Space to put in knife for cheese. Space is always EN or EM, especially in short clues. And a two-letter knife is DA. EDAM. Alteration and first of bowling changes – right in front of one’s eyes! is yet another anagram – seem to be an awful lot of them in this puzzle – ALTERATION + B. Looks like ANTEORBITAL. Again, not 100% sure that that’s a word but seems plausible.
And here’s yet another anagram, surely. Dark spruce curl in ordered fashion round peak of Annapurna. SPRUCECURL + A meaning dark. SEPULCHRAL – no, no H there. –ULAR? CREPUSCULAR. That’s the one.
Young pig eats one Scots raptor. A young pig is an ELT (a word for which I have great affection as it, together with SONGFEST, were the best Scrabble move I’ve ever made, bingoing with an empty bag to win the game. It’s happened once and I’m determined to live off the memory – I am, generally, not a good Scrabble player…), and ONE would make ELONET – I know that ELANET is a hawk, maybe ELONET is a Scots variant. Maybe Bradford’s can confirm.
Or maybe, you idiot, ANE is a Scots variant of ONE.
Too many sons of Jacob to look at the next clue, and the oxide is easily resolved by Bradford’s – It’s clearly another anagram but I can be sure now it’s CERIA.
That’s a reasonably healthy looking grid now. Time to tackle the acrosses.
Explains away defeat in time for getting so extremely short. ‘Explains away’ is the definition and we have -LO- -E- -VER – which makes me think GLOSSES OVER straight away. Defeat in LOSS in GESOVER. SO is in there too. VER is a short version of VERY. Which leaves GE. So that’s [A]GE for ‘time’. A as the extra letter.
Magistrate for 11 across – we’ll check Bradford’s again for a word for ‘magistrate’ with a U in it that can be swapped for an E to make a compound. BURGESS? Doesn’t seem hopeful.
Too many variables in Food and bird missing with girl to be bothered with that. Instead we’ll look at God injured tailless demon. God is generally RA, but there are quite enough 2 and 3 letter gods for that not to be a dead cert. A demon is a RAHU. That would be a tailless version of HURT, and R is the extra letter.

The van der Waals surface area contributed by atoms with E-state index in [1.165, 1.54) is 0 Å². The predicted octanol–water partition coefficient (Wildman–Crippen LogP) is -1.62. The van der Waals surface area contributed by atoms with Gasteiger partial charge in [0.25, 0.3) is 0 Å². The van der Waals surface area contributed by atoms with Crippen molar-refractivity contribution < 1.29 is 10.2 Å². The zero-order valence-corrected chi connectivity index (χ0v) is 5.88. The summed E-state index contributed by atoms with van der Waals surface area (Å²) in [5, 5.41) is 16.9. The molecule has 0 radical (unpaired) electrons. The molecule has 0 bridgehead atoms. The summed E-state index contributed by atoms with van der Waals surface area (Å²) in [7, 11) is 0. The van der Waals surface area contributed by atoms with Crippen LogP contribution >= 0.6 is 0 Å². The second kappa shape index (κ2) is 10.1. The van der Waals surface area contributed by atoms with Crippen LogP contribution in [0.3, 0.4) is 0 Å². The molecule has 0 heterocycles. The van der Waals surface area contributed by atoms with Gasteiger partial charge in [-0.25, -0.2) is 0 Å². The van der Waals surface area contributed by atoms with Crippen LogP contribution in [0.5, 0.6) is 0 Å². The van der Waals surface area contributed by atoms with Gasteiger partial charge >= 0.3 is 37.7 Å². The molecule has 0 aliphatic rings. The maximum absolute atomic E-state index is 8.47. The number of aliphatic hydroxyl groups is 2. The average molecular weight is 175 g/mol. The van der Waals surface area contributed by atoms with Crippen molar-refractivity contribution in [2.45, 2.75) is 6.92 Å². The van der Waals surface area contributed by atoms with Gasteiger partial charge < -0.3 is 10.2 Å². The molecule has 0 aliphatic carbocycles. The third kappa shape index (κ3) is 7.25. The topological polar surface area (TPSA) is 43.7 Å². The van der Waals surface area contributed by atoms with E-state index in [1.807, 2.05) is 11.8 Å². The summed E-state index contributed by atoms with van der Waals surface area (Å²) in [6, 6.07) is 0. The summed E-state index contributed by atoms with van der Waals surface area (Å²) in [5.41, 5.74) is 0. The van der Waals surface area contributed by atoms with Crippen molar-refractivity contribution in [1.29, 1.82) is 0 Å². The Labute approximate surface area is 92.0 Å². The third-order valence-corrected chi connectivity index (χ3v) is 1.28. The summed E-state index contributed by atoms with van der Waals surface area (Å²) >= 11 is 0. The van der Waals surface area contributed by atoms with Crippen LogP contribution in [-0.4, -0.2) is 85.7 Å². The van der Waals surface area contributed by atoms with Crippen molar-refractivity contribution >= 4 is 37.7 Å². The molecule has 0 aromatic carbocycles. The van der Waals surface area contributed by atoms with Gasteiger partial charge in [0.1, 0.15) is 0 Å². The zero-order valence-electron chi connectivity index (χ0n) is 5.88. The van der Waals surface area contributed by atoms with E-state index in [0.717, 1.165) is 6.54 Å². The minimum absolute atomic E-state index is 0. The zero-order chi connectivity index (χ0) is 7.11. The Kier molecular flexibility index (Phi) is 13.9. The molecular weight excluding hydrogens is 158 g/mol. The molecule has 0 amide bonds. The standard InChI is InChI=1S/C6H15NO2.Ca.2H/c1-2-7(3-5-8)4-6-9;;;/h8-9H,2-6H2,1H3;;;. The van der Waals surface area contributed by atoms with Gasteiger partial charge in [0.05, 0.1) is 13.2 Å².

The charming railway announcement tells me we’re 12 minutes away from Oxford. Let’s see if we can complete our first thorough run through of the clues before we get there.
Fish officer may be expected to… has crossing letters of – LALT. LT is surely the officer. Could it be SHALT? SHA – for fish. SHA[D], probably.
16 across (…come out around French department after cutting gemstone for Edmund) begins EME, which makes me think of EMERGE. It’s likely to be a Spenserian word for emerald…
18 across has the shape of -O – -A-NO. Definition of ‘rake’ makes me think of LOTHARIO straight away. Anagram of author and oil – extra letter of U. And next we have Ascend from feast in centre of quod. U – - O? UPGO? Yes, P[I]G=feast.
The German pinches Estonian book. DER? EST? Hmm, not sure. SOP plus an anagram of SORE in 23 across – SOPORS + E? Will check that when I have a dictionary. I don’t quite get Oil rear part of foot and front of hoof – thanks to Bradford’s, I think oil must be OTTO. OT for rear part of foot and [H]O for the front of hoof, but where does the T come from?
In quick succession, I get LOOPY[O], OR[P]RA, DIAP[A]IR and yet another anagram; CANNINESS + ONL – NONSENSICAL + N. And there we are. We’re just coming into Oxford station. Admittedly I have skipped over a couple of clues that didn’t immediately reveal themselves.
(By the way, I’m aware that this type of comment can be a little annoying to some. All I can say is that I’m no great clue-solver normally so this puzzle must have been easier than most in this respect if not others. I know where my strengths lie as a thematic solver (generally, an obstinate refusal to be beaten and an enthusiastic use of any research means to identify a theme) but I simply don’t do enough regular cryptics these days to be that solid a cold-solver. The times that real solvers are embarrassed about with regular cryptics would represent top times for me.